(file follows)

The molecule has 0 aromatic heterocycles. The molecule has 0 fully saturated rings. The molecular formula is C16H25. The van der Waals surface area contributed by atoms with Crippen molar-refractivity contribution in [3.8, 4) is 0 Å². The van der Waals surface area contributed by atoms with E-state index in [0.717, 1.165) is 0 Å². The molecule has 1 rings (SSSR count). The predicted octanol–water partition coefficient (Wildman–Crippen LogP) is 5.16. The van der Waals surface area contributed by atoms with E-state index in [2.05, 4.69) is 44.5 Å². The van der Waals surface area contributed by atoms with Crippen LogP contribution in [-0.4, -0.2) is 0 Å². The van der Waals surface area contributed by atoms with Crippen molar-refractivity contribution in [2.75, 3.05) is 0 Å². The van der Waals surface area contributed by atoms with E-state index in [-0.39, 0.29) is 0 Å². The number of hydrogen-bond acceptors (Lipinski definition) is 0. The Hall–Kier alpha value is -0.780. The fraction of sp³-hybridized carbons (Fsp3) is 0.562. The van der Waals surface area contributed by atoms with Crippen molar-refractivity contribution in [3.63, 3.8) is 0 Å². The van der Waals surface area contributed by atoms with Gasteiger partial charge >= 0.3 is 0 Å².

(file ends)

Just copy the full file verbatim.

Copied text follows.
The molecule has 0 aromatic heterocycles. The molecule has 0 fully saturated rings. The molecular formula is C16H25. The van der Waals surface area contributed by atoms with Crippen molar-refractivity contribution in [3.8, 4) is 0 Å². The van der Waals surface area contributed by atoms with E-state index in [0.717, 1.165) is 0 Å². The molecule has 1 rings (SSSR count). The predicted octanol–water partition coefficient (Wildman–Crippen LogP) is 5.16. The van der Waals surface area contributed by atoms with E-state index in [2.05, 4.69) is 44.5 Å². The van der Waals surface area contributed by atoms with Crippen LogP contribution in [-0.4, -0.2) is 0 Å². The van der Waals surface area contributed by atoms with Crippen molar-refractivity contribution in [2.75, 3.05) is 0 Å². The van der Waals surface area contributed by atoms with E-state index in [-0.39, 0.29) is 0 Å². The number of hydrogen-bond acceptors (Lipinski definition) is 0. The Hall–Kier alpha value is -0.780. The fraction of sp³-hybridized carbons (Fsp3) is 0.562. The van der Waals surface area contributed by atoms with Crippen molar-refractivity contribution in [3.63, 3.8) is 0 Å². The van der Waals surface area contributed by atoms with Gasteiger partial charge >= 0.3 is 0 Å².